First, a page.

Tags

, , , , , , , , ,

Two Ozarks Rivers

Back in April, I wrote an appreciation/commentary on a new book by Leland and Crystal Payton, Damming the Osage. Today I’d like to revisit a classic book from a different part of the landscape, Oliver Schuchard and Steve Kohler’s Two Ozark Rivers.

The hardcover edition of Two Ozark Rivers was published in 1984 by the University of Missouri Press, and the press released a paperback version in 1996 that remains in print. At the time of its original publication, the two Ozark rivers of the title — the Current and the Jacks Fork — had only recently been placed under federal oversight via the Ozark National Scenic Riverways, and the text of the book feels somewhat dated today because of its creation during that heady time. Interesting to note that the Riverways recorded 1.9 million visitors in 1982, but today that number has actually declined to about 1.4 million.

The best parts of the book’s text, in my opinion, are the fourth and fifth chapters, “Devastation” and “Preservation,” which give succinct, well-researched summaries of the area’s transformation at the hands of big lumber interests around the turn of the 20th century, and of the contested efforts to set aside portions of that land as part of the National Park Service. Kohler is at his best when he recounts a narrative; the earlier chapters have too much of the adjective + noun + random statistic that I associate with National Geographic writing style, in which the essence of a location is supposedly conveyed by a combination of personal anecdote and encyclopedia entry. But once he starts putting that research to use in telling a concentrated history, the pace picks up and the prose takes life.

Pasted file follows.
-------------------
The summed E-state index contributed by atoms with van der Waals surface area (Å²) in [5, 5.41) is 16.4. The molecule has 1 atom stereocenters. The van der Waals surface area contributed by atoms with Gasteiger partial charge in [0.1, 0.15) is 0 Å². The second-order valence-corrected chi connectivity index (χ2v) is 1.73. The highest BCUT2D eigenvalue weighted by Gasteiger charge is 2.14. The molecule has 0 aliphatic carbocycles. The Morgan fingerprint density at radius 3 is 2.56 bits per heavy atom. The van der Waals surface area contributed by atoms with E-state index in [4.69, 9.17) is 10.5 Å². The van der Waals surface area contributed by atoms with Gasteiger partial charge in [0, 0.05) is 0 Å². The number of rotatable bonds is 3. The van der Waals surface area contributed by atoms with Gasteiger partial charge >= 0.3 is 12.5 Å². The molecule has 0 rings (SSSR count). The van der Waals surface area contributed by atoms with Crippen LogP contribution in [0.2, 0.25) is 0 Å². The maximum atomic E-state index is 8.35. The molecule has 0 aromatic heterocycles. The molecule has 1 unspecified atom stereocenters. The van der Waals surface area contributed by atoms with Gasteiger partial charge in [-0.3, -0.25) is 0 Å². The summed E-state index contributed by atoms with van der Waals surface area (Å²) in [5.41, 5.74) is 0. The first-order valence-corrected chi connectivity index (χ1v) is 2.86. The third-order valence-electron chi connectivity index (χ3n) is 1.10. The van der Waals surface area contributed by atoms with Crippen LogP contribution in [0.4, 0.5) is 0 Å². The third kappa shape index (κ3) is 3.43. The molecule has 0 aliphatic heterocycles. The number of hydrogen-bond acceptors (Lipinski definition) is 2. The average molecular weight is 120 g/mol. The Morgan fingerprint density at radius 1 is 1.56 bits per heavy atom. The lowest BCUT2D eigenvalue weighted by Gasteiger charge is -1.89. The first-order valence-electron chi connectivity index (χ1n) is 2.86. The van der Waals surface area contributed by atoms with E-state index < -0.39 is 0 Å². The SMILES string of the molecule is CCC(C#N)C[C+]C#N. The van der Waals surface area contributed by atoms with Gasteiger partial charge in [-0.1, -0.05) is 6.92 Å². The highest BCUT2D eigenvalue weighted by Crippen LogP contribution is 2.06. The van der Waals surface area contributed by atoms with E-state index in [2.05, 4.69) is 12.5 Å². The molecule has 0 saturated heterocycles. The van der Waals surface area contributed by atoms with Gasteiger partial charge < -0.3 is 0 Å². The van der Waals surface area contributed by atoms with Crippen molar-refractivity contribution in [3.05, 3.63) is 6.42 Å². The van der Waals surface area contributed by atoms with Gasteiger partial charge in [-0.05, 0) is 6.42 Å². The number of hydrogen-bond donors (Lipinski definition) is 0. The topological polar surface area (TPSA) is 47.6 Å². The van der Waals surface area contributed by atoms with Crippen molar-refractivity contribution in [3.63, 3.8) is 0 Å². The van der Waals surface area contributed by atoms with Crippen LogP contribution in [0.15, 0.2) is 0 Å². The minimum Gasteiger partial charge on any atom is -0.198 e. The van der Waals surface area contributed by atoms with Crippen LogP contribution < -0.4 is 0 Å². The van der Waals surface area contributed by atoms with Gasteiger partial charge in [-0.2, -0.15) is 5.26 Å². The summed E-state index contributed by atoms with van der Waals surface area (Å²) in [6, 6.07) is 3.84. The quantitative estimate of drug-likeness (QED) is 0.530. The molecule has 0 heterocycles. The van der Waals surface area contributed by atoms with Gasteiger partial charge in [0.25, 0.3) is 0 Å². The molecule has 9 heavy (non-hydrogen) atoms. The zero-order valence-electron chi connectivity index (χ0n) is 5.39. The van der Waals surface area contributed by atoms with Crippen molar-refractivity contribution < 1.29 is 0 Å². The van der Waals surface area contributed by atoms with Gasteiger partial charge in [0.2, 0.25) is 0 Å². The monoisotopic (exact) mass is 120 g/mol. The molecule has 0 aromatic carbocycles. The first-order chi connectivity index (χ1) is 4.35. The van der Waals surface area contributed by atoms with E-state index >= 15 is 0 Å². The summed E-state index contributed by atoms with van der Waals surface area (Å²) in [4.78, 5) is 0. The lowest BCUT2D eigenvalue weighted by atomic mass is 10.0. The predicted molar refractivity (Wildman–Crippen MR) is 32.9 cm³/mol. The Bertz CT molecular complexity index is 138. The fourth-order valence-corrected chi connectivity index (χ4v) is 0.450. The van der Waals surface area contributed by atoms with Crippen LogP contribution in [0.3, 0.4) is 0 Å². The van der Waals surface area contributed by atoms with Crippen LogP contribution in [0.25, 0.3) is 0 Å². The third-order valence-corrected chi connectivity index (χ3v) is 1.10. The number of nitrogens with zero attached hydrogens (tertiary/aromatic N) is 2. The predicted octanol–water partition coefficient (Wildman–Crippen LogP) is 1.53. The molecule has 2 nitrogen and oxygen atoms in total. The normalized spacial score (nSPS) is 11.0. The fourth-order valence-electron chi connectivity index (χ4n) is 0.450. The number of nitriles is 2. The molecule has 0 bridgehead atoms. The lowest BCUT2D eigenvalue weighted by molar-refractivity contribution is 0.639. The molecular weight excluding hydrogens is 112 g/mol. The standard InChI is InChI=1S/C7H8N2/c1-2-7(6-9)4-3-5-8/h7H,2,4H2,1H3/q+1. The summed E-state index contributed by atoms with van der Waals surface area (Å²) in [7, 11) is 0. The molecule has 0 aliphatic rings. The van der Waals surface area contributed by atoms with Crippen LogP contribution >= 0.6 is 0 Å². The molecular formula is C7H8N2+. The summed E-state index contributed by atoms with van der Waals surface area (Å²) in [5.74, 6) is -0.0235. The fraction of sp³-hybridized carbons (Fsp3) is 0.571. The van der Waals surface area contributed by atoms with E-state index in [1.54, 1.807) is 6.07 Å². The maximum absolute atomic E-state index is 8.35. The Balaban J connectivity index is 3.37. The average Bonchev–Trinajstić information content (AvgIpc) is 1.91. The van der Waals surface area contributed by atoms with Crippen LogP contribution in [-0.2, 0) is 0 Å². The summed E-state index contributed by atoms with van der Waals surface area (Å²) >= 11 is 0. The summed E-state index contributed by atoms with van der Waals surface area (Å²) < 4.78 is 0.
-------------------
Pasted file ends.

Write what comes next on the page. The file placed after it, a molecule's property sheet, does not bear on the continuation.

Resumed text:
Schuchard’s gift for landscape photography shines throughout the book. In fact, the human artifacts photographed here — barns, schoolhouses, drugstores, churches, canoe rentals — are unpopulated. Only a page of portraits provides human faces to the Ozark story. The landscape photographs are sized large and given lots of room on the page, and they have a quietness to them that perfectly matches the understated beauty of the Ozarks landscape.

I suppose you could call this a “coffee-table book,” but in both prose and photography it goes beyond that term. As I said, it’s still in print from the University Press, and it’s well worth the purchase.

Advertisements